As Allen, a Haydenville veterinarian, worked his fingers from Zephyr's lower spine to her neck, Dr. Judith Shoemaker of West Grove, Pa., stood nearby, demonstrating the technique on a model of a canine spinal column.

Zephyr, volunteered by her owner, never yelped as Allen and Shoemaker poked and prodded the dog's spine, stretched one leg and then the other, and massaged her lower rib cage during the hourlong session.

The class was the third of four in a continuing education program Tufts is offering for the first time this year to veterinarians who want to be certified as chiropractors for animals.

While the practice of applying chiropractic methods to animals dates to the early 1900s, its popularity has risen in recent years, as people have become more familiar with alternative medicine practices, said Dr. Narda G. Robinson, head of manual therapy at Colorado State University's College of Veterinary Medicine and Biomedical Sciences. ''It's riding on the coattails, on the popularity, of complementary medicine'' for people, she said.

Many dogs can't climb stairs and could be helped by chiropractic, said Dr. Kerry J. Ridgway, an instructor from Sonoma, Calif., who has been trying to persuade veterinary schools to incorporate chiropractic into their curriculums for 15 years.

''People are actually coming in my office and saying, `Can you recommend a chiropractor?' '' Ridgway said.

Among those who traveled to Tufts for the training was Dr. Julia H. Sturm of Dayton, Md., who said she wanted to add canine chiropractic to her practice.

She already offers some alternative medicine for animals, performing acupuncture on dogs and cats for the past few years and prescribing Chinese herbs. ''This just goes hand in glove with what I'm already doing,'' Sturm said.

According to the American Veterinary Chiropractic Association, which certifies animal chiropractors, 683 veterinarians worldwide are certified to perform chiropractic work on animals, 571 in the United States. By last September, there were about 61,000 veterinarians in this country, according to the American Veterinary Medicine Association.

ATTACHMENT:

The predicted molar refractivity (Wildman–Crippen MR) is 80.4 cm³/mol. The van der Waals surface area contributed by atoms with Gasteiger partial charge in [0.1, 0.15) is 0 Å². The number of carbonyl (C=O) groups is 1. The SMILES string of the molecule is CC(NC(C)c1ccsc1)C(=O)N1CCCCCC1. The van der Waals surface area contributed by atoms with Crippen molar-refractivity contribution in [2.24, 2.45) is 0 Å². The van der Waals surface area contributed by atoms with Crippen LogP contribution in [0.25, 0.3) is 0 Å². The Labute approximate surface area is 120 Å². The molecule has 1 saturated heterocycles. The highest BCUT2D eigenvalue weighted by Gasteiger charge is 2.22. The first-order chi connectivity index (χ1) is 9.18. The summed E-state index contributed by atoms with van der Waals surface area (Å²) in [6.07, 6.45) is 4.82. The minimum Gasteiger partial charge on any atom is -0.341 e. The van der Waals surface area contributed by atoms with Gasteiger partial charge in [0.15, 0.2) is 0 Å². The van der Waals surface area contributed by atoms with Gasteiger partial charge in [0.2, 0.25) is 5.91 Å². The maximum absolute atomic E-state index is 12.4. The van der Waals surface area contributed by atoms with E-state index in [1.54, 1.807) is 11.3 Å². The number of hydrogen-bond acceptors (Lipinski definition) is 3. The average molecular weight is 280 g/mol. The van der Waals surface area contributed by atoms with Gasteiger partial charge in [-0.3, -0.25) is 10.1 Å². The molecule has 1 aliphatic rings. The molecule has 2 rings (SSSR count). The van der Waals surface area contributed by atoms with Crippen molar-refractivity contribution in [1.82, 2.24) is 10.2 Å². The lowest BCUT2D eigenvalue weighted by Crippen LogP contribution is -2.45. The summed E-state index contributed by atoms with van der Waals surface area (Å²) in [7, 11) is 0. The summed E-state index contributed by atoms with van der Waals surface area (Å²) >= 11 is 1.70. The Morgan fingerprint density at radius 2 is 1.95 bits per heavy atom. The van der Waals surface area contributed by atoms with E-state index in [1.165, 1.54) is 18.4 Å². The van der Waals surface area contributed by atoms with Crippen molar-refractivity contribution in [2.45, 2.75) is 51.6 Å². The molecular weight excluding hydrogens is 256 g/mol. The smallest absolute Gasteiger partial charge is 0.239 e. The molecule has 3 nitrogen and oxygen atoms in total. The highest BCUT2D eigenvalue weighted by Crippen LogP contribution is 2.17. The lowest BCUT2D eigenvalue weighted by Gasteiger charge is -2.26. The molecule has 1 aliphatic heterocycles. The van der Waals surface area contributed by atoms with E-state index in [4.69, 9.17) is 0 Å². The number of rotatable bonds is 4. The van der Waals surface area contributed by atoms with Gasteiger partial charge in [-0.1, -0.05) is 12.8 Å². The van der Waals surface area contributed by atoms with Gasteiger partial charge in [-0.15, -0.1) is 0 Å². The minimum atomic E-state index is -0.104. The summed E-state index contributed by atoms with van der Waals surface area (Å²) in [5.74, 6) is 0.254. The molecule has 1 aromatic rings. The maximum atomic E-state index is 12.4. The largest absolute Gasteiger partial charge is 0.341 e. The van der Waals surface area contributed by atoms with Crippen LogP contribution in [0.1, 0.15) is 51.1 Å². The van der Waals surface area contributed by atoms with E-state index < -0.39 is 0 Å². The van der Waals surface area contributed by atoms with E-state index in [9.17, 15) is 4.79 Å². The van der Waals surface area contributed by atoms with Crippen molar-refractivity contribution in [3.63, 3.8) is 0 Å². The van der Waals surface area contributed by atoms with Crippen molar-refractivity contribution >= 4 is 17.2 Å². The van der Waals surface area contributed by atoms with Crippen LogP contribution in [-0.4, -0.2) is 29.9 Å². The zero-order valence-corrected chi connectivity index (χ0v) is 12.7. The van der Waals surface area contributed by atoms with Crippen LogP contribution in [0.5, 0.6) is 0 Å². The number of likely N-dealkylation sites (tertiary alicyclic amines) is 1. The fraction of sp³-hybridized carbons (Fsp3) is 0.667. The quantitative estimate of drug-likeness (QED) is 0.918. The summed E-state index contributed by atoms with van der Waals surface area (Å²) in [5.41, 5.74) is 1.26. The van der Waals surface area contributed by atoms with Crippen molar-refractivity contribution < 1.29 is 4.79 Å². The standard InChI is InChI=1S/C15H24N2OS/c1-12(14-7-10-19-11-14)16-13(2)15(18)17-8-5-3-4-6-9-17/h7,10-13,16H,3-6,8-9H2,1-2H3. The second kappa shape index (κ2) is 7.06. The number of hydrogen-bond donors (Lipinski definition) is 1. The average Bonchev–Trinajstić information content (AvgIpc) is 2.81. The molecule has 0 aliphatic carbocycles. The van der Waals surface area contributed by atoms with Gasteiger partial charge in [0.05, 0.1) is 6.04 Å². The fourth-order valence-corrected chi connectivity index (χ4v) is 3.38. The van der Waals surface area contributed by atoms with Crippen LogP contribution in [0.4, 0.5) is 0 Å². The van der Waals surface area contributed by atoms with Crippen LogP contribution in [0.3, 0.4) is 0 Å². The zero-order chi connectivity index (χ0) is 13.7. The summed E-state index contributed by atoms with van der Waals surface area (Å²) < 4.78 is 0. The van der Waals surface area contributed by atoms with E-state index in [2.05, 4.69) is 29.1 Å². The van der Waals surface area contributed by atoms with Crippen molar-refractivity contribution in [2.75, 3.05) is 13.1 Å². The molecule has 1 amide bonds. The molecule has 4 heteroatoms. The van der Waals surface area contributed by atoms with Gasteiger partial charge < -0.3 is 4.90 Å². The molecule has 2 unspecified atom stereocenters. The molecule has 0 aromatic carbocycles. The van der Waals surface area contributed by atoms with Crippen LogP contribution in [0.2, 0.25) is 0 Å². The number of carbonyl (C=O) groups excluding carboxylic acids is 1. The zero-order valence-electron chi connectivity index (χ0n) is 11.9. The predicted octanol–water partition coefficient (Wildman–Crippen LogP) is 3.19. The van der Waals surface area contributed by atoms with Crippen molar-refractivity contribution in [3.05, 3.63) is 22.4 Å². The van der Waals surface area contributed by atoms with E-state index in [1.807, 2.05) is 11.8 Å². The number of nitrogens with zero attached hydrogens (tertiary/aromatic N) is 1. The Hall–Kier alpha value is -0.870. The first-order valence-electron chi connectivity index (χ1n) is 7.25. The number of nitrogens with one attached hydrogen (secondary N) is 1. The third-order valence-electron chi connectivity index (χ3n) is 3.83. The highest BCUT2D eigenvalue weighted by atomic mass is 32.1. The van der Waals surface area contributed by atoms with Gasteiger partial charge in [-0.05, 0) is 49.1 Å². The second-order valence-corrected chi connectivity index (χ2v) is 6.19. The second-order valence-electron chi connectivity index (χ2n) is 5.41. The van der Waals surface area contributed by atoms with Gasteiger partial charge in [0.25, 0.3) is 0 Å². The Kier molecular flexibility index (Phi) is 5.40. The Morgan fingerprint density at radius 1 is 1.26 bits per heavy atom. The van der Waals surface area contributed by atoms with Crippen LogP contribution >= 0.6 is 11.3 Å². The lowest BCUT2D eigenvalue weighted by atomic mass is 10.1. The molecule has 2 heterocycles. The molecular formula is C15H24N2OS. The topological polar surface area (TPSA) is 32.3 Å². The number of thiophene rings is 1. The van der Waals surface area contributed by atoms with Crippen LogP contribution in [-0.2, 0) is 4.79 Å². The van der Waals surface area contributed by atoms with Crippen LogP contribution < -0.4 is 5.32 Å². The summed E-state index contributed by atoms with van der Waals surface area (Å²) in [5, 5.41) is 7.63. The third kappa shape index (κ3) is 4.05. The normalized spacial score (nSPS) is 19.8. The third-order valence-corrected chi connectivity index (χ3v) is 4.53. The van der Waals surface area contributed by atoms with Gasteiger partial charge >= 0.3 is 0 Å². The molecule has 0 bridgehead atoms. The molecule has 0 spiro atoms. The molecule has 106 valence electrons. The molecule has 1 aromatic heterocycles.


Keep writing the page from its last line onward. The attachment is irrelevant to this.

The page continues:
In 2001, Colorado State's veterinary school became the first in the country to offer training for such practice, which the university calls ''manual therapy,'' Robinson said.

Colorado State avoids using the word chiropractic, she said, because some veterinarians who use the term have been sued by chiropractors who treat humans.

''That's politics,'' Ridgway said. ''It doesn't necessarily have to do with what's best for the animal.''

Tufts offers instruction to practicing veterinarians, while Colorado State offers classes to veterinarians and final-year veterinary students who obtain permission from the dean.

Zephyr wasn't the only four-legged creature to serve as a test patient yesterday afternoon. The doctors also scrutinized the bones of Ruschen, a Hanoverian mare.

Ridgway said that horses are regularly treated by veterinarians because they are often involved in sports.

Along with seeking comfort for the animals, many owners want chiropractic treatment for their horses to improve their performances on tracks, he said. ''You know what it feels like to have a sore back and be asked to run 100 meters?''

Dr. Margo R. Roman, who also attended the class yesterday, has been practicing acupuncture and homeopathy at her holistic veterinary clinic in Hopkinton for 25 years.

''Veterinarians are training in these modalities to give themselves more tools in their toolbox to take care of animals,'' Roman said. ''It's the total picture of what it is to be in medicine.''

This story ran on page A1 of the Boston Globe on 7/25/2003. © Copyright 2003 Globe Newspaper Company.

It's no miracle, church decides of Milton Madonna


July 23, 2003

The Patriot Ledger

The Boston Roman Catholic Archdiocese has concluded that the Milton Madonna, an image in a Milton Hospital window, is not a miraculous appearance of the Virgin Mary.

''You cannot preclude natural causes as an explanation of the image,'' the Rev. Christopher Coyne, a spokesman for the archdiocese, said yesterday.